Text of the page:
I’ve been thinking a bit about the recent European Grand Prix. Almost universally, Formula 1 fans have expressed their disappointment in what was — even by F1’s standards — an incredibly boring race. However, equally universally, those who are lucky enough to live in the Formula 1 bubble were effusive in their praise of the venue in Valencia.
McLaren boss Ron Dennis even went as far as to say that the European Grand Prix was so slick and cosy for the likes of him that it made him “ashamed to be English” because Silverstone was so poor in comparison. Moreover, he called for the government to get involved in the effort to create a British Grand Prix venue as good as the Valencia Street Circuit.
Quite why Ron Dennis expects that the government should subsidise a hugely rich sport which thrives better in Britain than it does in any other country in the world is unclear. The notion that it might ever be politically acceptable demonstrates that Ron Dennis is somewhat out of touch with reality. And the fact that he used the most boring race of the season to justify his idea suggests that he is well and truly off his rocker.
Alianora La Canta has hit on the problem that F1 currently faces in one in a post that ponders on the discrepancy between the views of those in F1’s ivory tower and the views of the fans on the ground.
I have a fairly simple theory on this; the discrepancy is evidence that F1’s business model is too heavily skewed towards the rich rather than the majority of people.
The fact is that despite the millions that have been spent by governments to ensure that the European Grand Prix in Valencia went without a hitch, fans were left disappointed on all manner of fronts.
Alarm bells began ringing pretty quickly during coverage of Friday Practice 1 when many television viewers noted that the circuit had very few landmarks with the exception of the bridge. Most sections of the circuit looked the same, lined with concrete walls all around. It looked grey and drab. Valencia Grand Prix? It might as well have been the Cumbernauld Grand Prix as far as viewers could see. (Is this the pit buliding?)
The people at FOM obviously noticed because as the weekend progressed, more and more aerial shots were used during the coverage. It was the only way viewers could see the harbour. Albert Park would have a similar problem, but they cleverly painted their walls green so that it did not look grey and dull. Hopefully this is on the list of improvements to be made for next year.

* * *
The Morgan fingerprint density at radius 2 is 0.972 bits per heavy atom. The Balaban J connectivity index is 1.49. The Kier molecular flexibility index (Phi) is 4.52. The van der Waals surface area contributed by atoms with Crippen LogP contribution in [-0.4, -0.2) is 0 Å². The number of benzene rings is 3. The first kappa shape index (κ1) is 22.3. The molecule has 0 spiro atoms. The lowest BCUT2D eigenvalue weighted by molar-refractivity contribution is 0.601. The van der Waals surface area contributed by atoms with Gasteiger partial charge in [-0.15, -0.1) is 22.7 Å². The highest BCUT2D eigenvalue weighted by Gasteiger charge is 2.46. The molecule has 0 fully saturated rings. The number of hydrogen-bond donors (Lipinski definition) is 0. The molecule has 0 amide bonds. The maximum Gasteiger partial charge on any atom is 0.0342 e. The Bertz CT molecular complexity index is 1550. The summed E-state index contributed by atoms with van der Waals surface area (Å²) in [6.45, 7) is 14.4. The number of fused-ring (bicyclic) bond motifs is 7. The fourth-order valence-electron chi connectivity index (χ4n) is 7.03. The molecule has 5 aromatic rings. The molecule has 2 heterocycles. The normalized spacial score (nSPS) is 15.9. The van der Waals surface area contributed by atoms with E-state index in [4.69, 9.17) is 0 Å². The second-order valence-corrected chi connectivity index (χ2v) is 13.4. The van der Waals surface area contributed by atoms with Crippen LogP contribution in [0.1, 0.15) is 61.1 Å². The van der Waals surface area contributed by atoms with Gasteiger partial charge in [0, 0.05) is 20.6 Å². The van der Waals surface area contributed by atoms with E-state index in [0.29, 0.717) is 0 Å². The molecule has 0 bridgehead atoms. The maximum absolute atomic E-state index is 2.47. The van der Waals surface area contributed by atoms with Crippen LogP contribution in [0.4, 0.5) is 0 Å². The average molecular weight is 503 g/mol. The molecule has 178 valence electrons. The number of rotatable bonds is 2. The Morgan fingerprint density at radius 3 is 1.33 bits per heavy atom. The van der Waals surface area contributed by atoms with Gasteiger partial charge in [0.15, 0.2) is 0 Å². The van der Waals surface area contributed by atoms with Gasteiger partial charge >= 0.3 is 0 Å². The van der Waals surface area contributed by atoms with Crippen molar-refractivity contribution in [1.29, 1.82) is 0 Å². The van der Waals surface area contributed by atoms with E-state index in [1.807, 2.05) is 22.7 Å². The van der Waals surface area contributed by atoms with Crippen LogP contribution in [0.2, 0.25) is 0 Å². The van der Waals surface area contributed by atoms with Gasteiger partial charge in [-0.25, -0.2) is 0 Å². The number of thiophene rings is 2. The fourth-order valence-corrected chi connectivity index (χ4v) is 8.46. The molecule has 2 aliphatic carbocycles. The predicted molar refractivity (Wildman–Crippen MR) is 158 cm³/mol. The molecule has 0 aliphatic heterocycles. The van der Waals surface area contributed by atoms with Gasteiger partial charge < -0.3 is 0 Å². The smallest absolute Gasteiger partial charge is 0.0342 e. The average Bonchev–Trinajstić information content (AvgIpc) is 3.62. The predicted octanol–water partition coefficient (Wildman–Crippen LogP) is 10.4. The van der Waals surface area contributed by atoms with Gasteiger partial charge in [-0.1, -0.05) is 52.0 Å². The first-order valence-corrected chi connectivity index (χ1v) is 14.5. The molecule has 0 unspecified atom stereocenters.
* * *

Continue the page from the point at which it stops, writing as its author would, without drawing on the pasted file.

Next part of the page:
But the list of improvements must surely be a long one. There have been complaints from people who shelled out for tickets for the European Grand Prix that they couldn’t even see any of the action from the grandstands. Incredibly, this is a repeat of the problem from last year’s Japanese Grand Prix! How difficult can it be to build a grandstand facing the right direction?
Most importantly, though, the circuit was scandalously difficult to overtake on. In fact, I counted just one overtaking move all race, made by David Coulthard very early on in the race. He later tried to overtake someone else, but pathetically crashed instead.
The circuit was well hyped-up. It was meant to be great for a street circuit — wide and with run-off areas that would encourage overtaking. We were told there were at least three overtaking spots in the circuit.
This later transpired to be an out-and-out lie. Ferrari revealed that they knew that it would be very difficult to overtake. They were so certain of this that they actually based decision on Kimi Räikkönen’s engine on the basis that it was impossible to overtake. During last week’s Renault podcast, the Enstone-based team echoed Ferrari’s sentiments, revealing that their simulations too told them that it would be impossible to overtake in Valencia.
I can understand why it would be impossible to overtake on an ancient circuit like Monaco which was not built with today’s cars in mind. But the Valencia Street Circuit is practically purpose-built for modern F1 cars — at least it ought to be. And it was a complete failure.
Hermann Tilke gets a lot of stick for his circuit designs. However, we know that Tilke can design a great circuit. Just look at Istanbul Park. Shanghai International Circuit isn’t too bad either. But Valencia Street Circuit is a proper turkey. I think Hermann Tilke needs to save up some cash to buy himself a simulator of his own so that he can tell in advance, just like the teams, which designs will facilitate overtaking more than others.
What bugs me, though, is the prospect that the priority of the European Grand Prix wasn’t even the fans. We know that street circuits do not always lend themselves to the best racing. Yet, Bernie Ecclestone only seems to be interested in street circuits at the moment. The other new circuit on this year’s calendar is the Singapore Street Circuit. If you ask me, the Singapore Grand Prix has disaster written all over it, and the European Grand Prix was an ominous sign of things to come as far as I’m concerned.
All of this leads me to suspect that Bernie Ecclestone’s current priority is not to provide paying fans with some decent entertainment. But it is to provide the rich inhabitants of F1’s inner circle with some nice holiday destinations.
A couple of years ago there was a whisper that the Paul Ricard Circuit could play host to a grand prix where fans were kept out — a grand prix especially for F1’s VIPs and no-one else. The idea was widely ridiculed at the time. But you can believe that Bernie Ecclestone would actually go ahead with it.
It seems that the problem with F1 at the moment is that it doesn’t matter how bad the racing is. As long as the circuit comes equipped with superloos, that’s all the likes of Ron Dennis care about.